Anybody riding a ferry wants it to dock safely — and for port managers, having passengers and goods in the water is never a good thing. This project aims to mitigate uncertainty and assumptions about load demands on ferry terminal structures, specifically, ferry landing structures. The project will provide information needed to safely and efficiently design ferry berthing and landing facilities, decrease the uncertainty in design criteria, and remove assumptions associated with procedures traditionally used to design these structures. For Alaska Marine Highway System facilities, loads imposed on dolphin structures and mooring line loads are of most concern. Due to a lack of information about the magnitude of these loads or how they may be determined, AMHS engineers are forced to make (sometimes gross) design assumptions.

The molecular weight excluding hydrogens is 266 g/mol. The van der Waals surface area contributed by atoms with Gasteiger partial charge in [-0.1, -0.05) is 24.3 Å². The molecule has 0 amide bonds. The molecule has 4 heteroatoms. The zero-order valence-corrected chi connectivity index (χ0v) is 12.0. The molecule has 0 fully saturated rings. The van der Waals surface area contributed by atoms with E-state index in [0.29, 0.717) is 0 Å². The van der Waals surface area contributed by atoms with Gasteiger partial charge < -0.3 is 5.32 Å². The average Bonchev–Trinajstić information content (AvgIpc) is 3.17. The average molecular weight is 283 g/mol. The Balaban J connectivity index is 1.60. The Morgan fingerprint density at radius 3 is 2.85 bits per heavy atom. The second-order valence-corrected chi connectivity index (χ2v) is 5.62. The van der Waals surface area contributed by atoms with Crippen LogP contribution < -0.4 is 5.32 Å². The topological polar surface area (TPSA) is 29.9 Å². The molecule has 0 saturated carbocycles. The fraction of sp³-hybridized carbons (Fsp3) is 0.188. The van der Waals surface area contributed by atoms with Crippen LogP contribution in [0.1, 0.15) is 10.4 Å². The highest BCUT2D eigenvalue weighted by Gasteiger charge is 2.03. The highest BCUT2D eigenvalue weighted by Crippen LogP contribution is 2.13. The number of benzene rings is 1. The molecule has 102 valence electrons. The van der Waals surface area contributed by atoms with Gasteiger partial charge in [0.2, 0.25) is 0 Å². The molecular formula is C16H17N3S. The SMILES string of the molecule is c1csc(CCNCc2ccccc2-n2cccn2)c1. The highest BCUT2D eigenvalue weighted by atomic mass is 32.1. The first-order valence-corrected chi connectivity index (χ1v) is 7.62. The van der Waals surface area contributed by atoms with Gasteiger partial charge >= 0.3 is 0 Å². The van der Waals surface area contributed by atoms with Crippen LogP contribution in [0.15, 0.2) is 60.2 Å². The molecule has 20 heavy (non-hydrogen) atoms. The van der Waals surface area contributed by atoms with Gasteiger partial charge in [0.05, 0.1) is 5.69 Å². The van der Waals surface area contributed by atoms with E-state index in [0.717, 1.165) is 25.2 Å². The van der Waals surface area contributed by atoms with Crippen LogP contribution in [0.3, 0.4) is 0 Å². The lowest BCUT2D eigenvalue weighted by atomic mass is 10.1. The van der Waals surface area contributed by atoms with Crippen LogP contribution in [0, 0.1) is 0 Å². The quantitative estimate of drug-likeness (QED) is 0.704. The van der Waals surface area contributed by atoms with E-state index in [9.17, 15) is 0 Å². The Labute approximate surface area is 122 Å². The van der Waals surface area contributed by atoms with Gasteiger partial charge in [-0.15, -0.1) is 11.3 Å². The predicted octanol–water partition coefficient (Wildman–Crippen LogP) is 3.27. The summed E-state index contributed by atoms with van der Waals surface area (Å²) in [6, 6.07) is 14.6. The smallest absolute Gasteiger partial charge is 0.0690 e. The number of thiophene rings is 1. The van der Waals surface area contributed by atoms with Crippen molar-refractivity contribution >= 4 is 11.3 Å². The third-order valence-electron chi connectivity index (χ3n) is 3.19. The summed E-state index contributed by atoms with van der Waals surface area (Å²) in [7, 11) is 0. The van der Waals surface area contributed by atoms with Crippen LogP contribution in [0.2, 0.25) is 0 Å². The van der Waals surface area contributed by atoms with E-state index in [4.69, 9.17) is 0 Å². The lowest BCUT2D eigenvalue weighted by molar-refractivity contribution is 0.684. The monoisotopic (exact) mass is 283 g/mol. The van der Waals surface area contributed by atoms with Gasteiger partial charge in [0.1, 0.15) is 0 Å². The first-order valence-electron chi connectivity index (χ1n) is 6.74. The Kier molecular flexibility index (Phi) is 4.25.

The Washington State Ferry System also confronts these uncertainties, specifically in the design of wingwall structures that accept vessels during loading/unloading of passengers and vehicles. While the structures used by AMHS and WSFS have fundamental differences, the metrics needed to determine appropriate design criteria are the same. Thus, the instrumentation used to monitor these facilities in operation is also similar. These similarities present an opportunity for a costsharing project in which the ADOT&PF and Washington State DOT are able to leverage research funding and benefit from a much more comprehensive project than either might be able to support individually. To achieve this project’s goals, the research team will acquire a robust statistical sample of the metrics (strains and displacements) needed to define the design criteria (loads from vessels and waves). The data will be gathered via in situ monitoring of in-service facilities, specifically, the AMHS terminal at Auke Bay near Juneau, Alaska, and the WSF Seattle terminal in Washington.